I now use cloth pads exclusively. My cycle is much more comfortable and I don’t break out in a rash from the chemicals in disposable products anymore. I find myself excited to get my period for the first time in my life. I love the patterns and how comfortable the cloth is. Yet I still hesitate to tell people that I make pads and it’s even more intimidating to let people know I actually use them. I expect that people will think they’re “disgusting” or “unhygienic”. My husband is surprisingly supportive of my choice. My family know about my project and I’m now known as the “green” one for wanting to avoid chemicals and reduce my waste production. The few friends I’ve talked to about it have been accepting of my choice to my surprise. I’m sure I will get mixed reactions when this goes up however.

The thing I have noticed the most is that people are more comfortable talking about menstruation than you would first expect. Using cloth pads has made me much more comfortable with my body and my period. In the end it is a normal occurrence, yet I spent so many years ashamed and confused. I was uncomfortable with my own bodily functions. I am so grateful that cloth pads have changed my life and my outlook. If anyone is reading this because they’re considering the switch. I would definitely recommend trying it. If you’re reading this and you’re finding yourself repulsed… that’s your viewpoint and I respect that.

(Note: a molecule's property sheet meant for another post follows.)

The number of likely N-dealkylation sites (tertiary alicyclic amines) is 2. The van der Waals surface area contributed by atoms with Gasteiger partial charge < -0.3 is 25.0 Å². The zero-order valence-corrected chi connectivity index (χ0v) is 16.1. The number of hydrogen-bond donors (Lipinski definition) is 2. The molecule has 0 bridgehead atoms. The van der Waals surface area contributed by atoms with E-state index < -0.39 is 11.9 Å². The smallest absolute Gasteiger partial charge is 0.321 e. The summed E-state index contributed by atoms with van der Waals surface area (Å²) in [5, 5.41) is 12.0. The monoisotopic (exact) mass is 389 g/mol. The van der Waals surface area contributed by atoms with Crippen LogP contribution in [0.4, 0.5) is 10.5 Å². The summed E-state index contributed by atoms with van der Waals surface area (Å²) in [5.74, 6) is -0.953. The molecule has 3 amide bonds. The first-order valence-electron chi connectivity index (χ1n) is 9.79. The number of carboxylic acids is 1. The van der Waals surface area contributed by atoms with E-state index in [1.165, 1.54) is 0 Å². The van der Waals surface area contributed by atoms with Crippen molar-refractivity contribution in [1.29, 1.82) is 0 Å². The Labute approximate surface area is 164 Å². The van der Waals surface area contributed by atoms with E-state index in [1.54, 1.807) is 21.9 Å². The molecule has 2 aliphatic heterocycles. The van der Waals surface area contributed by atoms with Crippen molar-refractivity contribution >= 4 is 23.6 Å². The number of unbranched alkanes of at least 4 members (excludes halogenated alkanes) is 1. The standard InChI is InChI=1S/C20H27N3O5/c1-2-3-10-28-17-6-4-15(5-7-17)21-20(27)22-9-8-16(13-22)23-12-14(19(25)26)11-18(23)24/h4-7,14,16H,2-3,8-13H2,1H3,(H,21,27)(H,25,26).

49: Seven and counting